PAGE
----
Why do us households save so little We began this chapter by looking at household saving and we observed that the rate of household saving has been falling for the past 20 years See Figure 81 Now we are in a position to answer the question at the heart of this graph Why do US households save so little Economists do not agree on the reasons for low household saving in the United States although many hypotheses have been suggested One possible reason for low saving is the availability of generous government assistance to the elderly From a lifecycle perspective an important motivation for saving is to provide for retirement In general the US government provides a less comprehensive social safety net than other industrialized countries that is it of fers relatively fewer programs to assist people in need To the extent that the US government does provide income support however it is heavily concentrated on the older segment of the population Together the Social Security and Medicare programs both of which are designed primarily to assist retired people constitute a major share of the federal government s expenditures These programs have been very successful indeed they have virtually wiped out poverty among the elderly To the extent that Americans believe that the government will ensure them an ade quate living standard in retirement however their incentive to save for the future is reduced Another important lifecycle objective is buying a home We have seen that the japanese must save a great deal to purchase a home because of high house prices and down payment requirements The same is true in many other countries But in the United States with its highly developed financial system people can buy homes with down payments of 10 percent or less of the purchase price The ready avail ability of mortgages with low or even no down payments reduces the need to save for the purchase of a home What about precautionary saving Unlike Japan and Europe which had to re build after World War II the United States has not known sustained economic hardship since the Great Depression of the 19305 which fewer and fewer Americans are alive to remember Perhaps the nation s prosperous past has led Americans to be more confident about the future and hence less inclined to save for economic emergencies than other people even though the United States does not of fer the level of employment security found in Japan or in Europe US household saving is not only low by international standards it has been declining The good performance of the stock market in the 1990s along with in creases in the prices of family homes probably help to explain this savings decline As long as Americans enjoy capital gains they see their wealth increase almost without effort and their incentive to save is reduced Psychological factors also may explain Americans saving behavior For exam ple unlike in most countries US homeowners can easily borrow against their home equity This ability made possible by the highly developed US financial mar kets may exacerbate self control problems by increasing the temptation to spend Finally demonstration effects may have depressed saving in recent decades Chap ter 6 discussed the phenomenon of increasing wage inequality which has improved the relative position of more skilled and educated workers Increased spending by households at the top of the earnings scale on houses cars and other consumption goods may have led those just below them to spend more as well and so on Mid dleclass families that were once content with medium priced cars may now feel they need Volvos and BMWs to keep up with community standards To the extent that demonstration effects lead families to spend beyond their means they reduce their saving rate I RECAP T WHY DO PEOPLE SAVE Motivations for saving include saving to meet longterm objectives such as re tirement lifecycle saving saving for emergencies precautionaqr saving and saving to leave an inheritance or bequest bequest saving The amount that people save also depends on macroeconomic factors such as the real interest rate A higher real interest rate stimulates saving by increasing the reward for saving but it also can depress saving by making it easier for savers to reach a specific savings target On net a higher real interest rate appears to lead to modest increases in saving Psychological factors also may affect saving rates If people have self control problems then financial arrangements such as automatic payroll de ductions that make it more difficult to spend will increase their saving People s saving decisions also may be influenced by demonstration effects as when people feel compelled to spend at the same rate as their neighbors even though they may not be able to afford to do so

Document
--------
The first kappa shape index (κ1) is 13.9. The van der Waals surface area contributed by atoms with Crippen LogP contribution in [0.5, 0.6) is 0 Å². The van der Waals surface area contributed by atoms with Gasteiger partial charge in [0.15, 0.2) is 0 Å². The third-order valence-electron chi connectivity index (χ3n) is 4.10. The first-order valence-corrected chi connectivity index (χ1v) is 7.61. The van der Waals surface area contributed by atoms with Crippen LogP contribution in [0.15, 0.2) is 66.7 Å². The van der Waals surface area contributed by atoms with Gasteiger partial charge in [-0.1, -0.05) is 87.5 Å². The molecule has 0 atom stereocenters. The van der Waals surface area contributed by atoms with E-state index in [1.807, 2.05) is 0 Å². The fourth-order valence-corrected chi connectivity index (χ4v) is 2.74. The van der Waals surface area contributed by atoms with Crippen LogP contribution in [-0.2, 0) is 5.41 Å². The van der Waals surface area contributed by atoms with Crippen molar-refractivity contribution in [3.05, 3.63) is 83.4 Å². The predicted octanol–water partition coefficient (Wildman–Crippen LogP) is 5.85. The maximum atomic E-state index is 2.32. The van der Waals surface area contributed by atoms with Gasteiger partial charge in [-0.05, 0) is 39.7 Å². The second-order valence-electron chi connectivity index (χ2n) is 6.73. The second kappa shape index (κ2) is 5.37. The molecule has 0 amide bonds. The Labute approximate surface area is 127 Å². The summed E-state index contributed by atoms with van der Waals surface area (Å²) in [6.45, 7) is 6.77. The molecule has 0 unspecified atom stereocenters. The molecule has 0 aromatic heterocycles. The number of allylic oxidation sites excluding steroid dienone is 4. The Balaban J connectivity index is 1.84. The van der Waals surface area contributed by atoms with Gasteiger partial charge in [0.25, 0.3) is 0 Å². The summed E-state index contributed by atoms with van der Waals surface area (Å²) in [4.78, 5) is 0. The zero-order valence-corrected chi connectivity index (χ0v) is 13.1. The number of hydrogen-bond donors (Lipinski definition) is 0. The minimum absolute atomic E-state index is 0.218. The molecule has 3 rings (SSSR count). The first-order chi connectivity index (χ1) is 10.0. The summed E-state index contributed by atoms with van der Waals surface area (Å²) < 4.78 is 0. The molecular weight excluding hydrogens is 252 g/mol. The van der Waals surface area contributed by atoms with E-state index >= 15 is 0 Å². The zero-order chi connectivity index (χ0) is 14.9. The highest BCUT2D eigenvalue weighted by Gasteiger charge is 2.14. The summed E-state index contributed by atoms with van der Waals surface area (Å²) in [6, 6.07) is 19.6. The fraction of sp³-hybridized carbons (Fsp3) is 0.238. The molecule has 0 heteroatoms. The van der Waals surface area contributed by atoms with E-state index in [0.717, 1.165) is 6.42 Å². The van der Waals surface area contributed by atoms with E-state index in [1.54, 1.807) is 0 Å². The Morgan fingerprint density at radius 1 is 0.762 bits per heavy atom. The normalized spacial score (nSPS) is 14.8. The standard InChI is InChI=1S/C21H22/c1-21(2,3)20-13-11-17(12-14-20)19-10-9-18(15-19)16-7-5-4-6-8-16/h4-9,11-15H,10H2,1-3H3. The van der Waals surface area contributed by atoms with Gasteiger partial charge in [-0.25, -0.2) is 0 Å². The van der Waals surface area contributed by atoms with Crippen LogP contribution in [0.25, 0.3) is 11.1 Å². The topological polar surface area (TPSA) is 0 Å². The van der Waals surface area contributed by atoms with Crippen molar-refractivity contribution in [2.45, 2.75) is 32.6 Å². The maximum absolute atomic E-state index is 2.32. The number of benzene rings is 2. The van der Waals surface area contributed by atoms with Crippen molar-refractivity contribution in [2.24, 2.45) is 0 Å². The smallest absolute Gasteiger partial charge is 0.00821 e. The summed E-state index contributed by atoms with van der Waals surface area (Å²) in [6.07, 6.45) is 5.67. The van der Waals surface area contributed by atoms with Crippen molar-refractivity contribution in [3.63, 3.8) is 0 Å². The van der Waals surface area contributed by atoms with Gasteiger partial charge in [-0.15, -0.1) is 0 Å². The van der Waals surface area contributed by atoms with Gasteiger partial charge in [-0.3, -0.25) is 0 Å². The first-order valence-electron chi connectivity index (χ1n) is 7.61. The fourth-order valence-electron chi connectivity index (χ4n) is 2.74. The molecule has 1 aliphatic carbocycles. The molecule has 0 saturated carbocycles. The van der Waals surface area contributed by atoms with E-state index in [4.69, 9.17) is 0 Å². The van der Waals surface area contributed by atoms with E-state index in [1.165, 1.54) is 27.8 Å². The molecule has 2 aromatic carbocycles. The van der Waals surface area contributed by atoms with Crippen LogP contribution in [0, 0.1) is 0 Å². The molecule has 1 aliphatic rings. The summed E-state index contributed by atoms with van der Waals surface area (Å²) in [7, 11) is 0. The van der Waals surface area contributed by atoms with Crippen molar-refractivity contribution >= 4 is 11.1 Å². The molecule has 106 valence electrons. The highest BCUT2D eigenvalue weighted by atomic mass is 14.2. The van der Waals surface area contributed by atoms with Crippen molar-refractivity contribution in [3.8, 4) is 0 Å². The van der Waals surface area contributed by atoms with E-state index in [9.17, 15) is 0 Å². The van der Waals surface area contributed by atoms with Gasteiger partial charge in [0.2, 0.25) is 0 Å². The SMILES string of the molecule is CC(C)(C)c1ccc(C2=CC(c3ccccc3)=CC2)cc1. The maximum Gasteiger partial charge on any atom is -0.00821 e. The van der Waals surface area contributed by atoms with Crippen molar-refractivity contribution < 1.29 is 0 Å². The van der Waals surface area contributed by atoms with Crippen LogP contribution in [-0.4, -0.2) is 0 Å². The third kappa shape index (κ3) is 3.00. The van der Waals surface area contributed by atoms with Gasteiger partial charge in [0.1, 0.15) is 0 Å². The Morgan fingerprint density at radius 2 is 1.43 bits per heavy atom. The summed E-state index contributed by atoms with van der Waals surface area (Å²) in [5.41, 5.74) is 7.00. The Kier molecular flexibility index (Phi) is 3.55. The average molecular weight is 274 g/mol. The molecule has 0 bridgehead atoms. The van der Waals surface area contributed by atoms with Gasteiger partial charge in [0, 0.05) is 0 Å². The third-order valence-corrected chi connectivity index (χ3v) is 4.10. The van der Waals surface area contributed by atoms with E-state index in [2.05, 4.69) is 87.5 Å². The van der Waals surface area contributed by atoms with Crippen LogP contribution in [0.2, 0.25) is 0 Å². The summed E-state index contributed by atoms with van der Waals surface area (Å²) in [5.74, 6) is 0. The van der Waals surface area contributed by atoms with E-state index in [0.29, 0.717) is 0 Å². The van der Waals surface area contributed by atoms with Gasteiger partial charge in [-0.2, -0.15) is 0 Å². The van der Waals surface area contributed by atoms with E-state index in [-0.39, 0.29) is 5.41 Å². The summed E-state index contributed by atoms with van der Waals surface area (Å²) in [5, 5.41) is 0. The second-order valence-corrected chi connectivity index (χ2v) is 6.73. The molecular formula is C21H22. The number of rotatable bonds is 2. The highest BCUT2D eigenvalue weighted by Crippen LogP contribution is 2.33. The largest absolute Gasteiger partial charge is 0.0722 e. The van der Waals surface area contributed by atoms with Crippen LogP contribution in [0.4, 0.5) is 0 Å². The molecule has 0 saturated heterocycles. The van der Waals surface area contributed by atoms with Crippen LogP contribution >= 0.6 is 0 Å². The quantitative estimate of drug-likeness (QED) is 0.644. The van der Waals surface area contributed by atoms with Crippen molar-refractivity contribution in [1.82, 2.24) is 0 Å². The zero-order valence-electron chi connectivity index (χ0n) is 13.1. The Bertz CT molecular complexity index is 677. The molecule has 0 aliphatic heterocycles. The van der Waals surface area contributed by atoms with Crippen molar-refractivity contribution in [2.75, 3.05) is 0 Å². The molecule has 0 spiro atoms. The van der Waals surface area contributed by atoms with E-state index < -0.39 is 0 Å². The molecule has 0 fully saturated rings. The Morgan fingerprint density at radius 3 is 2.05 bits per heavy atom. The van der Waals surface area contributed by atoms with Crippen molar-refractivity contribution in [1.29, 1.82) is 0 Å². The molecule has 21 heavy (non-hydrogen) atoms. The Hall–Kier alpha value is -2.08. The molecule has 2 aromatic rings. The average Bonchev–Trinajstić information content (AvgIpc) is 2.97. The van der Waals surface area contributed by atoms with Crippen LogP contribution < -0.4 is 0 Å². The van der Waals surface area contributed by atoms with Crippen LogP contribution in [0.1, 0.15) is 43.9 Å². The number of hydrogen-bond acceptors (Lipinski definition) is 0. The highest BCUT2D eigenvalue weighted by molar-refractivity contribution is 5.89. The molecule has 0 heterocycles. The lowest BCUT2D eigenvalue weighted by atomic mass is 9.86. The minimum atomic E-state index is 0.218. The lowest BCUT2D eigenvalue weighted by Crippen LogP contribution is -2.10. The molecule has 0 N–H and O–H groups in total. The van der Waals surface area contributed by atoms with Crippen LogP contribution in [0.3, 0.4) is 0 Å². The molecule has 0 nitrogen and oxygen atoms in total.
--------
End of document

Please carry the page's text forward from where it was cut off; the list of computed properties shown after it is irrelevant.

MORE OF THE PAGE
Buy Material